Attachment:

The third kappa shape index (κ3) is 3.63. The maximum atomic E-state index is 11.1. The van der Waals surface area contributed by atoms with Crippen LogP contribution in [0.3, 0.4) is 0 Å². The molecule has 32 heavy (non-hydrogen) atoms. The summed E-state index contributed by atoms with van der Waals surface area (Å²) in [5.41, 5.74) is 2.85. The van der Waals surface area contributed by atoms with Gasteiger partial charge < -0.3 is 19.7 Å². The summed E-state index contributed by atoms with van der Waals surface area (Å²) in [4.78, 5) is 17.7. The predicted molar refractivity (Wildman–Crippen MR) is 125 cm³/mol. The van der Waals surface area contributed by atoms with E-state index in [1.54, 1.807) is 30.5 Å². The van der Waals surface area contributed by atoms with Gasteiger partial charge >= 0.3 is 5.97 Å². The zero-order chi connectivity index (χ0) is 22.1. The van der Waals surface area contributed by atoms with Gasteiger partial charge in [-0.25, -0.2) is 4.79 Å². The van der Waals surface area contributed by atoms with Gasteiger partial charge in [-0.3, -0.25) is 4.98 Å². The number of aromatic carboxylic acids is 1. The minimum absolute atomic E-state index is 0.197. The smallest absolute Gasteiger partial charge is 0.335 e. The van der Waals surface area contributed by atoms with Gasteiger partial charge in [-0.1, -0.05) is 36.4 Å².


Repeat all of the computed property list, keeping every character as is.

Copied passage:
The third kappa shape index (κ3) is 3.63. The maximum atomic E-state index is 11.1. The van der Waals surface area contributed by atoms with Crippen LogP contribution in [0.3, 0.4) is 0 Å². The molecule has 32 heavy (non-hydrogen) atoms. The summed E-state index contributed by atoms with van der Waals surface area (Å²) in [5.41, 5.74) is 2.85. The van der Waals surface area contributed by atoms with Gasteiger partial charge < -0.3 is 19.7 Å². The summed E-state index contributed by atoms with van der Waals surface area (Å²) in [4.78, 5) is 17.7. The predicted molar refractivity (Wildman–Crippen MR) is 125 cm³/mol. The van der Waals surface area contributed by atoms with E-state index in [1.54, 1.807) is 30.5 Å². The van der Waals surface area contributed by atoms with Gasteiger partial charge >= 0.3 is 5.97 Å². The zero-order chi connectivity index (χ0) is 22.1. The van der Waals surface area contributed by atoms with Gasteiger partial charge in [-0.25, -0.2) is 4.79 Å². The van der Waals surface area contributed by atoms with Gasteiger partial charge in [-0.3, -0.25) is 4.98 Å². The number of aromatic carboxylic acids is 1. The minimum absolute atomic E-state index is 0.197. The smallest absolute Gasteiger partial charge is 0.335 e. The van der Waals surface area contributed by atoms with Gasteiger partial charge in [-0.1, -0.05) is 36.4 Å².